Windstream: SDN, Service Delivery Acceleration and Being a Duck

May 24, 2016

While listening to the various technology, product, and service updates from Windstream at their recent analyst summit, I was reminded of an old adage:

“Be like a duck. Calm on the surface, but always paddling like the dickens underneath.”

For the most part, today’s service providers are virtual ducks: Presenting a fully integrated solution portfolio to customers, but paddling like the dickens when it comes time to actually provision and deploy those services. “Chair-swiveling” is a common term among carriers, referring to the notion that very human operators have to manually move between various platforms to configure network and voice services based on customer requirements.

For Windstream, the chair swiveling has been particularly acute. Following a series of high-profile acquisitions starting in 2010, the provider has had to contend with multiple billing and operations platforms, each with a subset of their customers residing on them. Arguably more so than any of its competitors, Windstream has come to terms with the fact that it struggles with quickly and efficiently deploying its network and voice services to customers. The “simple” approach that Windstream could have taken would be to just rationalize their network and voice products under one of the existing platforms and essentially create a new status quo.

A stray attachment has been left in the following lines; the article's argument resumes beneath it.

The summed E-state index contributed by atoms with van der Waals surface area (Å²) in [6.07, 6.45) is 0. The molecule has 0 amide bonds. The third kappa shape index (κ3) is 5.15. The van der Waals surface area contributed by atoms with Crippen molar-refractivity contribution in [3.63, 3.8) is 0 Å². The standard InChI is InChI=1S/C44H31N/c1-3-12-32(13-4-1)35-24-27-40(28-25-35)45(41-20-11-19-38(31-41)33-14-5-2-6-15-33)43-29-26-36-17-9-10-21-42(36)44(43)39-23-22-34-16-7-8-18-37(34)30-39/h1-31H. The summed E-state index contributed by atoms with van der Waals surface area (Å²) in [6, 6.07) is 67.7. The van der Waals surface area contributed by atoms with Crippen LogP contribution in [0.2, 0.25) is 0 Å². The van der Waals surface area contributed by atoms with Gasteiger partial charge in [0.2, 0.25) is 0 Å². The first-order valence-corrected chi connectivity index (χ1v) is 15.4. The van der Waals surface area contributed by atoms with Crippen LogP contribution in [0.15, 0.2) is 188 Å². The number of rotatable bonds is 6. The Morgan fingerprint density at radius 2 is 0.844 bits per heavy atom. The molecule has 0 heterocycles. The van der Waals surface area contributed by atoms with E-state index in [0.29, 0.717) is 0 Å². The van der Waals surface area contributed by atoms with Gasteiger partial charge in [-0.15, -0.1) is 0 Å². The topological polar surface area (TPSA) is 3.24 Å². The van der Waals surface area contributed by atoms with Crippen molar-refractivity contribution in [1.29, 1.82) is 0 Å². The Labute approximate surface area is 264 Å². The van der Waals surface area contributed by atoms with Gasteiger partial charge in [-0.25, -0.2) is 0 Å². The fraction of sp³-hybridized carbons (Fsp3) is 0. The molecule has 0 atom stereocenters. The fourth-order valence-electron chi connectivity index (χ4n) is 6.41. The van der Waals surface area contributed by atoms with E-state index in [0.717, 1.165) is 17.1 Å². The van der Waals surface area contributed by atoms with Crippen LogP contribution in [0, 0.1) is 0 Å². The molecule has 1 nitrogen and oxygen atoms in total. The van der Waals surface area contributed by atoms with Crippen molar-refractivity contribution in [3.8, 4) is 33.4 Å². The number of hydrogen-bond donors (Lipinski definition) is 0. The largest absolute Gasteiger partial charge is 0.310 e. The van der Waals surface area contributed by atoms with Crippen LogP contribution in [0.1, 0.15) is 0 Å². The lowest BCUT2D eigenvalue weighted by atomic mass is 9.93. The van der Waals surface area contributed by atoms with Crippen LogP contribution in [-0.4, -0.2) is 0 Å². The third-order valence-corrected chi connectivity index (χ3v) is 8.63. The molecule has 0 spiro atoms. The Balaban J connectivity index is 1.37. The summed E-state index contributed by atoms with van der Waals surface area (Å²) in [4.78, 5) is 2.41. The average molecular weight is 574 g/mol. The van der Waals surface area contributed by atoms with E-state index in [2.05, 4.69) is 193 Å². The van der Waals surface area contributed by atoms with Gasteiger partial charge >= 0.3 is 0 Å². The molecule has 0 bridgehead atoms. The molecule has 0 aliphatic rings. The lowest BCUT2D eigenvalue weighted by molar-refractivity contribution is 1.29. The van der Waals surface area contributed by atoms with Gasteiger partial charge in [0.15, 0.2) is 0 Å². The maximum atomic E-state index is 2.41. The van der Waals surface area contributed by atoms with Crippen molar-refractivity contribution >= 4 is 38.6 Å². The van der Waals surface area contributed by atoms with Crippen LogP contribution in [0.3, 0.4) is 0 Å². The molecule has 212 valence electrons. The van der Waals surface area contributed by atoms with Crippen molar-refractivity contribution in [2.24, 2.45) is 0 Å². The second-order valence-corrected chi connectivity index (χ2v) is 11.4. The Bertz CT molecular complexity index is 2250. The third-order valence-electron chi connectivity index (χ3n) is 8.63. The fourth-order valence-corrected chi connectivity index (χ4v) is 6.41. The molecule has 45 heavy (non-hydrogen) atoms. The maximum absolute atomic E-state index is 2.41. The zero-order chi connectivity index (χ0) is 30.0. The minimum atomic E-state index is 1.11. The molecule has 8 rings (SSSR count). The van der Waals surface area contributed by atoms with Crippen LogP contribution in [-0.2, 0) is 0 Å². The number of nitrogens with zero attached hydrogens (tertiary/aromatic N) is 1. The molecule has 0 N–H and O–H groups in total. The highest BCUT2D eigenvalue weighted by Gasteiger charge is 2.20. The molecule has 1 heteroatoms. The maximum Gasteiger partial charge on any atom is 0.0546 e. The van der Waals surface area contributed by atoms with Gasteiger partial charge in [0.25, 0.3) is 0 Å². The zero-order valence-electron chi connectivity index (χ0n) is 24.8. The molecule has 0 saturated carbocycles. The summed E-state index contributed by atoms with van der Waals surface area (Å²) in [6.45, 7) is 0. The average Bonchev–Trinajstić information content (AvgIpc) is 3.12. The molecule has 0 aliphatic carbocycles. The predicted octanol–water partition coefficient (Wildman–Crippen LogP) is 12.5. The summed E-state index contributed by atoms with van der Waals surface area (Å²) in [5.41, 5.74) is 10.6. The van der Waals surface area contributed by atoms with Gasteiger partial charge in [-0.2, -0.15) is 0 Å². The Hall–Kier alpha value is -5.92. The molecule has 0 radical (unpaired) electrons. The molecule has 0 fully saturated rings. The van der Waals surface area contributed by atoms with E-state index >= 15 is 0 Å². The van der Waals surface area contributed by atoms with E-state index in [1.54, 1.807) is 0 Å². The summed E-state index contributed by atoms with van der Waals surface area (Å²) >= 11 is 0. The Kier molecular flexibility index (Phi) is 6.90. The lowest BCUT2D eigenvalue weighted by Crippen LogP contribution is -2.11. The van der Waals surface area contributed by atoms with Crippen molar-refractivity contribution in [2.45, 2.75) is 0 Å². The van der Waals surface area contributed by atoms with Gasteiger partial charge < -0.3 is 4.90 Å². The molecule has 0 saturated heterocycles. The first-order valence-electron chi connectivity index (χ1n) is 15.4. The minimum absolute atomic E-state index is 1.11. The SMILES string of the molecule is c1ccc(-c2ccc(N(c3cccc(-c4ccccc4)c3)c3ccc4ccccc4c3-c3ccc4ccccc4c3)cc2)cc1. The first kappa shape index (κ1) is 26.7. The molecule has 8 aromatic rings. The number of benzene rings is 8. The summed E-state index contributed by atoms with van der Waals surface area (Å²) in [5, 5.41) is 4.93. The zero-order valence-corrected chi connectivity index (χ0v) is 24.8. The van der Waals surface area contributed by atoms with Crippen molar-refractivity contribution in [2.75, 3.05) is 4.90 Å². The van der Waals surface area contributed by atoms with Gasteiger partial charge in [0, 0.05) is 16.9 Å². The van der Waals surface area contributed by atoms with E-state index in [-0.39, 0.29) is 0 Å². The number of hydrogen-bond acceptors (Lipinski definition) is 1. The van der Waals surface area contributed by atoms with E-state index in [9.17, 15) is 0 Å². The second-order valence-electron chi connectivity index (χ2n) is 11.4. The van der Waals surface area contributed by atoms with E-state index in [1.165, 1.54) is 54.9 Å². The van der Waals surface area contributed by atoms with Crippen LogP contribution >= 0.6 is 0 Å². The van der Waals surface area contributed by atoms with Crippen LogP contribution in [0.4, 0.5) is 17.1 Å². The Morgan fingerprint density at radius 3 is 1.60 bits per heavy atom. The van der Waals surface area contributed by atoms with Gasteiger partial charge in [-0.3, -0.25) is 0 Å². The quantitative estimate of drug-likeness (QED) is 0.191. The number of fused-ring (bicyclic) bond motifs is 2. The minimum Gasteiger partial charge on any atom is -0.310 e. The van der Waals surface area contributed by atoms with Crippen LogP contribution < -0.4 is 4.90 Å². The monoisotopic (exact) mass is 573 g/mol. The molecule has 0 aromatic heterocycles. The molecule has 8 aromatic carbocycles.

Instead, the provider’s executive team is looking to software-defined networking (SDN) and network functions virtualization (NFV) technologies to take their service delivery to the next level. Windstream’s plan involves building an orchestration layer that operates between the ordering systems and the network infrastructure. Through orchestration, many of the processes involved for provisioning and deploying services will be automated, using information directly from the order itself. Combined with an equally aggressive VoIP standardization project, Windstream should see direct operational efficiencies and lowered deployment times for VoIP services, driving to the ultimate goal of improving the ongoing experience for the customer.

In an age where cloud-based services provide instant provisioning and ultimately immediate gratification for the user, the providers of network and voice services simply have to step up their game. It is reassuring to see Windstream take up the challenge.

Category : Cloud, Enterprise

Michael Brandenburg


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